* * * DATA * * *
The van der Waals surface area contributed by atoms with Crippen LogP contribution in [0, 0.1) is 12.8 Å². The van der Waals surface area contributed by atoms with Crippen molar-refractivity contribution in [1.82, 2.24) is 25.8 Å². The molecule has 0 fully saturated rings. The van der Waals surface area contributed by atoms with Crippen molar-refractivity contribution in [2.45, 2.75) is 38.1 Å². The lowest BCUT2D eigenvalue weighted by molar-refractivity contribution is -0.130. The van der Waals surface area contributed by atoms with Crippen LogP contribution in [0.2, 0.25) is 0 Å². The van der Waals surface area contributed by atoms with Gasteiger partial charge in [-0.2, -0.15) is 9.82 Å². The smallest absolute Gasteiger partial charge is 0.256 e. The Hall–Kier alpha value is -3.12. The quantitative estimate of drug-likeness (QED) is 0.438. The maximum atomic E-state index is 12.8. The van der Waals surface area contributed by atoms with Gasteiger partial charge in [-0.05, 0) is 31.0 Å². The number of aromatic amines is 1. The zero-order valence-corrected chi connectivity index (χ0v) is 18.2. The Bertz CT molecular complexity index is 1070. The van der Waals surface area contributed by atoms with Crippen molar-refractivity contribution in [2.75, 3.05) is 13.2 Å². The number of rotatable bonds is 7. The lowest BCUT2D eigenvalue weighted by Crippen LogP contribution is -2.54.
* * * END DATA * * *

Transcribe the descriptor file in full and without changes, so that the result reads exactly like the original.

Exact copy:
The van der Waals surface area contributed by atoms with Crippen LogP contribution in [0, 0.1) is 12.8 Å². The van der Waals surface area contributed by atoms with Crippen molar-refractivity contribution in [1.82, 2.24) is 25.8 Å². The molecule has 0 fully saturated rings. The van der Waals surface area contributed by atoms with Crippen molar-refractivity contribution in [2.45, 2.75) is 38.1 Å². The lowest BCUT2D eigenvalue weighted by molar-refractivity contribution is -0.130. The van der Waals surface area contributed by atoms with Crippen LogP contribution in [0.2, 0.25) is 0 Å². The van der Waals surface area contributed by atoms with Gasteiger partial charge in [-0.2, -0.15) is 9.82 Å². The smallest absolute Gasteiger partial charge is 0.256 e. The Hall–Kier alpha value is -3.12. The quantitative estimate of drug-likeness (QED) is 0.438. The maximum atomic E-state index is 12.8. The van der Waals surface area contributed by atoms with Gasteiger partial charge in [-0.05, 0) is 31.0 Å². The number of aromatic amines is 1. The zero-order valence-corrected chi connectivity index (χ0v) is 18.2. The Bertz CT molecular complexity index is 1070. The van der Waals surface area contributed by atoms with Crippen molar-refractivity contribution in [2.75, 3.05) is 13.2 Å². The number of rotatable bonds is 7. The lowest BCUT2D eigenvalue weighted by Crippen LogP contribution is -2.54.